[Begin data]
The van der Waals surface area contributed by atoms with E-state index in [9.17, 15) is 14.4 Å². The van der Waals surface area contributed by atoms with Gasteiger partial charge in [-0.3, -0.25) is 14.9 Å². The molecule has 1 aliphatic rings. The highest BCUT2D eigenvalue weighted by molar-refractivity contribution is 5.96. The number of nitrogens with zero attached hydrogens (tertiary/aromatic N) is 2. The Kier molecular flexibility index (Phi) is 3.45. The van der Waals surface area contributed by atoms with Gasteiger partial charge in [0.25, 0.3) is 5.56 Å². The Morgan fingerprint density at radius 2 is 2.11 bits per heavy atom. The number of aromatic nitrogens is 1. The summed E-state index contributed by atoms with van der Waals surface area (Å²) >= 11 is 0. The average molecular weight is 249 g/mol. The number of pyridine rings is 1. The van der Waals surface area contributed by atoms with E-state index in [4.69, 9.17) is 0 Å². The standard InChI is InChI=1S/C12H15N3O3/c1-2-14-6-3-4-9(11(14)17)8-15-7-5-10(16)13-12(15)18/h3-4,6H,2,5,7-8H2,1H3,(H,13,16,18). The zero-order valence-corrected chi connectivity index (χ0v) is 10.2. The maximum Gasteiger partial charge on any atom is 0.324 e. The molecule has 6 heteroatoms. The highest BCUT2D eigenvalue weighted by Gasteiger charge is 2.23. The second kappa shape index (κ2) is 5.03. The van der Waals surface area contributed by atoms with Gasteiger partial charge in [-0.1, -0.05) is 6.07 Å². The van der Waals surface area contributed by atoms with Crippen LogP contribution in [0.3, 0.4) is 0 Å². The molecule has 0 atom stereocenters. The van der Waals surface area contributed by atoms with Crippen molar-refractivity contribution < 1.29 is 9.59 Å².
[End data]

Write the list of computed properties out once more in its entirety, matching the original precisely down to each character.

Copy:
The van der Waals surface area contributed by atoms with E-state index in [9.17, 15) is 14.4 Å². The van der Waals surface area contributed by atoms with Gasteiger partial charge in [-0.3, -0.25) is 14.9 Å². The molecule has 1 aliphatic rings. The highest BCUT2D eigenvalue weighted by molar-refractivity contribution is 5.96. The number of nitrogens with zero attached hydrogens (tertiary/aromatic N) is 2. The Kier molecular flexibility index (Phi) is 3.45. The van der Waals surface area contributed by atoms with Gasteiger partial charge in [0.25, 0.3) is 5.56 Å². The Morgan fingerprint density at radius 2 is 2.11 bits per heavy atom. The number of aromatic nitrogens is 1. The summed E-state index contributed by atoms with van der Waals surface area (Å²) >= 11 is 0. The average molecular weight is 249 g/mol. The number of pyridine rings is 1. The van der Waals surface area contributed by atoms with E-state index in [4.69, 9.17) is 0 Å². The standard InChI is InChI=1S/C12H15N3O3/c1-2-14-6-3-4-9(11(14)17)8-15-7-5-10(16)13-12(15)18/h3-4,6H,2,5,7-8H2,1H3,(H,13,16,18). The zero-order valence-corrected chi connectivity index (χ0v) is 10.2. The maximum Gasteiger partial charge on any atom is 0.324 e. The molecule has 6 heteroatoms. The highest BCUT2D eigenvalue weighted by Gasteiger charge is 2.23. The second kappa shape index (κ2) is 5.03. The van der Waals surface area contributed by atoms with Gasteiger partial charge in [-0.1, -0.05) is 6.07 Å². The van der Waals surface area contributed by atoms with Crippen LogP contribution in [0.3, 0.4) is 0 Å². The molecule has 0 atom stereocenters. The van der Waals surface area contributed by atoms with Crippen molar-refractivity contribution < 1.29 is 9.59 Å².